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Potash boss: Boulby has figures ‘wrong’

Sirius Minerals managing director Chris Fraser

Sirius Minerals managing director Chris Fraser

The boss behind a billion-pound plan to build a new polyhalite mine near Whitby has responded to claims made by its closest rival in the Gazette recently.

Polyhalite has the potential to create thousands of jobs and develop a world-leading new industry, says the chief executive of Sirius Minerals.

Recent news from Cleveland Potash that it plans to increase its polyhalite capacity has been welcomed by Sirius’ Chris Fraser, but claims that it can satisfy the global demand have been roundly dismissed.

“It’s great that Cleveland now start to recognise the importance of polyhalite, having previously dismissed it”, said Mr Fraser. “The benefit that polyhalite brings to Boulby mine is welcomed, because of its importance to the local area.”

But a move to extract up to 600,000 tonnes per year by Cleveland Potash is “a drop in the ocean” compared to the 12 million tonnes per year that York Potash hopes to extract.

“We’re talking about large volumes of material, priced competitively, to meet the needs of food producers both in this country and around the world,” Mr Fraser added.

“Customers all over the world want polyhalite so ultimately that means we can create thousands of jobs and also generate hundreds of millions of pounds of exports for the country.

“This means generating taxes, paying royalties to both landowners and our community foundation and making the UK a world leader in this unique form of fertiliser.”

Although its potassium content is lower than traditional Muriate of Potash, Sirius Minerals says polyhalite has other benefits because, in addition to potassium, it contains the vital plant nutrients sulphur, magnesium and calcium and does not contain chlorides which many plants are sensitive to.

Cleveland Potash had objected to the York Potash planning application in 2013 stating there was no market for the product. The recent change of heart seems to have countered that claim, but at 20 times the proposed output capacity of Boulby mine, the York Potash project has grand ambitions.

“We’re talking about a completely different strategy, business model and pricing structure that is going to create new jobs and a new industry. Focussing on polyhalite from the start, we have access to the thickest and highest grade polyhalite in the world and our infrastructure is designed to deliver a very low cost operating mine,” said Mr Fraser.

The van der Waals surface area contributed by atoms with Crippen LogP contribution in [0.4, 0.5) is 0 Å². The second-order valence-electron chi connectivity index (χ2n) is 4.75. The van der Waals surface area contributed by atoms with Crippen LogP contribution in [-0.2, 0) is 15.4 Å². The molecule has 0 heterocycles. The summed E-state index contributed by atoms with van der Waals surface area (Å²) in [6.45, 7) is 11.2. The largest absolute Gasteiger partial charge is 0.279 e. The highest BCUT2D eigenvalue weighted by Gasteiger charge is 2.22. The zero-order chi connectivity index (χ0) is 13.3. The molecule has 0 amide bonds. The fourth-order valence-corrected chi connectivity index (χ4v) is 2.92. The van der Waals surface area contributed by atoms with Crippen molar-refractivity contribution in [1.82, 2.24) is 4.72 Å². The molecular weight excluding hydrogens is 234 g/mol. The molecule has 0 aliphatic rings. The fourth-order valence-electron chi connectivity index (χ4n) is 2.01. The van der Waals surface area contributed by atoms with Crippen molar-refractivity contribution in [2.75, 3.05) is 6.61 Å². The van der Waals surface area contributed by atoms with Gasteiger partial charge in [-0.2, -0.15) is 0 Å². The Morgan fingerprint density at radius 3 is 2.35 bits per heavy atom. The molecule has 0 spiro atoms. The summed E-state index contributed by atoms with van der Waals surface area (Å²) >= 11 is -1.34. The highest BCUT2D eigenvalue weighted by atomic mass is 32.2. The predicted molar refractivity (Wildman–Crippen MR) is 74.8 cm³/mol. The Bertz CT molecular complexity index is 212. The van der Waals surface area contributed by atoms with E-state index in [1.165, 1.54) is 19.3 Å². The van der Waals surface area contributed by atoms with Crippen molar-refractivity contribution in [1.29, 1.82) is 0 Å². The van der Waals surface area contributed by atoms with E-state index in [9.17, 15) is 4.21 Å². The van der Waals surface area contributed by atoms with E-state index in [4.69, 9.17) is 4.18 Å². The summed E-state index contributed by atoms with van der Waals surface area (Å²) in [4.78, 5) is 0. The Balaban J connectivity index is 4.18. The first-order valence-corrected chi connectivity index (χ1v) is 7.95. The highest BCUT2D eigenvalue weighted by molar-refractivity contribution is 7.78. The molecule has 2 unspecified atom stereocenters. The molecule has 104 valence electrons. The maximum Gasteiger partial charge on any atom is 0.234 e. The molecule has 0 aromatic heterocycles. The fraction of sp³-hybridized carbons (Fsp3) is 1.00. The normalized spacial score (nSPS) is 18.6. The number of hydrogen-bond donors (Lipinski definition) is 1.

“People outside our company can debate the market for polyhalite, but the reality is there is a very large and growing demand within the global fertiliser industry.

“Nobody understands the value, market or agronomy of polyhalite quite like us because nobody else has done the same scientific studies or talked to the same volume of customers.

“Selling polyhalite requires more than waiting for people to knock on your door and when you talk to them, food producers around the world increasingly understand the importance of balanced, sustainable fertilisers like polyhalite”.

The claim is backed by an unconditional ‘take or pay’ contract Sirius has with a major US agri business for 500,000 tonnes a year, a one million tonne per year offtake agreement in China and various other commitments totalling nearly five million tonnes per year.

Fraser says: “The global demand speaks for itself but it’s wrong to just dismiss farmers as fixed in their ways. Farmers want to see better yields and better value for money and balanced fertilisation using polyhalite can offer that.”

A planning application for the York Potash new mine near Sneaton is due to be submitted later in the summer.

Local people will have the opportunity to review the proposals which have been revised to incorporate feedback from local people and a range of interested stakeholders, at a series of public exhibitions in the coming months.

 

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